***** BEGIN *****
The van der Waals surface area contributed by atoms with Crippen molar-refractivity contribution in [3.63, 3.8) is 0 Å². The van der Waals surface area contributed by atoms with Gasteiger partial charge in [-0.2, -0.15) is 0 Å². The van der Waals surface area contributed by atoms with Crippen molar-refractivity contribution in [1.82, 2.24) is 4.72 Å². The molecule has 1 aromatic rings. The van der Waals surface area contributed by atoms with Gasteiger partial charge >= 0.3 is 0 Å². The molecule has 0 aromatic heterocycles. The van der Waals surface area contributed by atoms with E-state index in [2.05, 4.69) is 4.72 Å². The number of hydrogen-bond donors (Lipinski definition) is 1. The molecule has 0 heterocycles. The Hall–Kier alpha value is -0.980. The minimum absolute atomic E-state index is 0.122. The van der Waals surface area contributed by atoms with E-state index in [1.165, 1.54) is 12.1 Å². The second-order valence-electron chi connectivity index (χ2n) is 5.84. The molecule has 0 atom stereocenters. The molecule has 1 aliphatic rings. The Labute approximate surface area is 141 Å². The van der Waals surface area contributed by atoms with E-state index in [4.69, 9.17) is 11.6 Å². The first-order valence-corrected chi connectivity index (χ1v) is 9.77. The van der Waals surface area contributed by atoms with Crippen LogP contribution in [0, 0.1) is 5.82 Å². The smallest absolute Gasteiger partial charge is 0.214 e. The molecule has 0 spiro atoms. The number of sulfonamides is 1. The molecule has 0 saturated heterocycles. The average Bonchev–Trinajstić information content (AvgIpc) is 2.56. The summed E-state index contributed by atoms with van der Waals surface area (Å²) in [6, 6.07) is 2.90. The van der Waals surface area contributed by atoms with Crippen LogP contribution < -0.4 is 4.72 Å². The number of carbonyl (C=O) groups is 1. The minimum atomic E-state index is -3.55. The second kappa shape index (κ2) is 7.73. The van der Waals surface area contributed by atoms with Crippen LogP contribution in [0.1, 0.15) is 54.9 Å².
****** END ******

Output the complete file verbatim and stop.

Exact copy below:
The van der Waals surface area contributed by atoms with Crippen molar-refractivity contribution in [3.63, 3.8) is 0 Å². The van der Waals surface area contributed by atoms with Gasteiger partial charge in [-0.2, -0.15) is 0 Å². The van der Waals surface area contributed by atoms with Crippen molar-refractivity contribution in [1.82, 2.24) is 4.72 Å². The molecule has 1 aromatic rings. The van der Waals surface area contributed by atoms with Gasteiger partial charge >= 0.3 is 0 Å². The molecule has 0 aromatic heterocycles. The van der Waals surface area contributed by atoms with E-state index in [2.05, 4.69) is 4.72 Å². The number of hydrogen-bond donors (Lipinski definition) is 1. The molecule has 0 heterocycles. The Hall–Kier alpha value is -0.980. The minimum absolute atomic E-state index is 0.122. The van der Waals surface area contributed by atoms with E-state index in [1.165, 1.54) is 12.1 Å². The second-order valence-electron chi connectivity index (χ2n) is 5.84. The molecule has 0 atom stereocenters. The molecule has 1 aliphatic rings. The Labute approximate surface area is 141 Å². The van der Waals surface area contributed by atoms with E-state index in [4.69, 9.17) is 11.6 Å². The first-order valence-corrected chi connectivity index (χ1v) is 9.77. The van der Waals surface area contributed by atoms with Crippen LogP contribution in [0, 0.1) is 5.82 Å². The smallest absolute Gasteiger partial charge is 0.214 e. The molecule has 0 spiro atoms. The number of sulfonamides is 1. The molecule has 0 saturated heterocycles. The average Bonchev–Trinajstić information content (AvgIpc) is 2.56. The summed E-state index contributed by atoms with van der Waals surface area (Å²) in [6, 6.07) is 2.90. The van der Waals surface area contributed by atoms with Crippen LogP contribution < -0.4 is 4.72 Å². The number of carbonyl (C=O) groups is 1. The minimum atomic E-state index is -3.55. The second kappa shape index (κ2) is 7.73. The van der Waals surface area contributed by atoms with Crippen LogP contribution in [0.1, 0.15) is 54.9 Å².